Ya earth polar flips, magnatic field changes and other phenomzs are very interesting, need a unified theory to make it all interact, getting too many parameters for my 3mhz brain to process!Nickygoat said:I remember doing this in Geology about 10 years ago. It wasn't referenced to the Earth's orbit though. This and vulcanology were the only things I liked in Geology. I'll throw in the theory that the Earth 'flips' every so often (I forget the time frame) and it becomes fascinating. A what if? game if you like
Ignore the part about it pointing towards Polaris. In 13000 years Polaris will not be, as is now, the North Star due to the Precession of the Equinoxes. Polaris will be in a different place entirely. Summer in what is now winter will occur because of the direction the Earth is pointing towards the Sun. See here for a long winded explanation. It does have a nice diagram thoughmiloblithe said:Interesting article. This part confused me though:
"Earth's axis is currently pointing at the North Star, Polaris, but it is always rotating around in a conical pattern. In about 10,000 years, it will point toward the star Vega, which will mean that winter in the Northern Hemisphere will begin in June instead of January. After 20,000 years, the axis will again point at Polaris."
How would a 1.5 degree change shift the winter all the way to June? Wouldn't the earth essentially have to tilt to the opposite slant, so that the southern hemisphere is angled where the northern hemisphere is angled now to switch the seasons?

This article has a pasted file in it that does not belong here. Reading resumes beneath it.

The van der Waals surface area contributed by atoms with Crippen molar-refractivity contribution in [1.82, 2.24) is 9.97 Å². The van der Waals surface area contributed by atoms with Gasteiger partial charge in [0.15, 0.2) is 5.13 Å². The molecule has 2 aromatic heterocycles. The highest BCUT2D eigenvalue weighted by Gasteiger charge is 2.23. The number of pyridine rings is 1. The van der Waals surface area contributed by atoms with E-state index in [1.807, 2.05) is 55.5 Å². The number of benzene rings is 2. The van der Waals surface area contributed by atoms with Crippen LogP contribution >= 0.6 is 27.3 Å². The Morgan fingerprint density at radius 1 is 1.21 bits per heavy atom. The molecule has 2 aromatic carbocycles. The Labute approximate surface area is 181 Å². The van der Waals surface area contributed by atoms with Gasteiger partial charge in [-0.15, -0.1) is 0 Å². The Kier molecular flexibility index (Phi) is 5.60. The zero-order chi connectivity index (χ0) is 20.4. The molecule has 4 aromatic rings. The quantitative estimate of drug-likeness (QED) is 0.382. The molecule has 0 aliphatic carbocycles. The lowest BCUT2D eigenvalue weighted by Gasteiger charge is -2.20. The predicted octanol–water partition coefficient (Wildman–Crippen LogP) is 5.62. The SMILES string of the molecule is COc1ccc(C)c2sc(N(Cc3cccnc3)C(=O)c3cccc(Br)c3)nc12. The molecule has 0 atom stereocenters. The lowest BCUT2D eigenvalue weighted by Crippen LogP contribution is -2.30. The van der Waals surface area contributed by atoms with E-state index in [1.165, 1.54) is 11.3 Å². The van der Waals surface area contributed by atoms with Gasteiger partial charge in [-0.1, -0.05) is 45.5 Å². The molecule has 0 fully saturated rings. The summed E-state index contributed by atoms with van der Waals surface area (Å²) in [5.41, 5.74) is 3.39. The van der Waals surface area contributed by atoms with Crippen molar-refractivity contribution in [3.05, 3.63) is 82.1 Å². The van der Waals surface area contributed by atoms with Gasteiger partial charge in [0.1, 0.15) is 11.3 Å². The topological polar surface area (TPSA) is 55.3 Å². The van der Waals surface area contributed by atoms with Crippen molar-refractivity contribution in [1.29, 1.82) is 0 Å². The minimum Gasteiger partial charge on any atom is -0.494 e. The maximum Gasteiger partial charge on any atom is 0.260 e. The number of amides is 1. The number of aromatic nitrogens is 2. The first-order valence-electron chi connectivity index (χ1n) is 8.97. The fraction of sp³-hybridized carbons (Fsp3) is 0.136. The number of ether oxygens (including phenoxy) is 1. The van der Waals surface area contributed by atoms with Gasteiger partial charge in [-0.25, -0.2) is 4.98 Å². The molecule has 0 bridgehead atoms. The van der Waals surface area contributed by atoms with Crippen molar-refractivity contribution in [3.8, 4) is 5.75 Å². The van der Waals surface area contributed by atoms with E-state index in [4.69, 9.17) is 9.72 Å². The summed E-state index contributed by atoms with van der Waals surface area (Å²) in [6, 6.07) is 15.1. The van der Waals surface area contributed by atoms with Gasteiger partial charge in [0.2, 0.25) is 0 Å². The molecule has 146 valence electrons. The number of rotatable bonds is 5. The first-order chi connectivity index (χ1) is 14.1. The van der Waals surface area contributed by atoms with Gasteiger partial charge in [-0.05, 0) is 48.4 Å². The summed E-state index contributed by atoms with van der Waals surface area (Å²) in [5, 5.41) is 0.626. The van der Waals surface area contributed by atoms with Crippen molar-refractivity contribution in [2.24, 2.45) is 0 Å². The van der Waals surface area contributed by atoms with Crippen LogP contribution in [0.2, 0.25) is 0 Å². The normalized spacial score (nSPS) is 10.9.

Yeah. The angle of rotation is around an imaginary line running from pole to pole. The Earth rotates around this line. This is in addition to the rotation of the Earth's orbit around the Sun which causes the seasons we have now to fall where they do. in winter the Northern Hemisphere is slightly further away from the sun than in Summer - hence cooler weather and longer shadows. and also why magnetic North changes every so often. The original link also mentions that global warming might have an effect on speeding up a new ice age. Though whether that is true or not is anybody's guess - I've also read plenty of articles saying the opposite.miloblithe said:OK. I see. So what changes the season is the orientation of the earth's angle not really the angle itself, in a sense. I was kind of thinking that for the earth's seasons to switch like that the tilt would have to go from like 24 degrees to negative 24 degrees (in any given position in the orbit around the sun). I guess the way they are thinking of the 24-22.5 is in relation to the earth itself, not the sun (although in reference to the sun as 90 degrees).
Just different ways of thinking about the math.
Ah the exactness of science! Gotta love it, but the questions are just too much fun and the theories to good to imagine.Nickygoat said:I've also read plenty of articles saying the opposite.
It's like the flat earth theory. The two best ones (for me) are Bjorn Lomborg telling all the environmentalists they're idiots and James Lovelock guru of Friends Of The Earth and of the Gaia movement saying that nuclear power was the answerstubeeef said:Ah the exactness of science! Gotta love it, but the questions are just too much fun and the theories to good to imagine.
While I believe that the mechanisms for global warming are more natural than man made, I am positive that the man made parts are still bad.
I enjoy reading about magnetic fields, polar shifts, solar cycles, and the like. I still only understand the articles written in crayon, but enjoy them none-theless. I love the theories that are 180degrees from popular thought, just the idea of a scientist going out on a limb to publish those is fun to see and experience.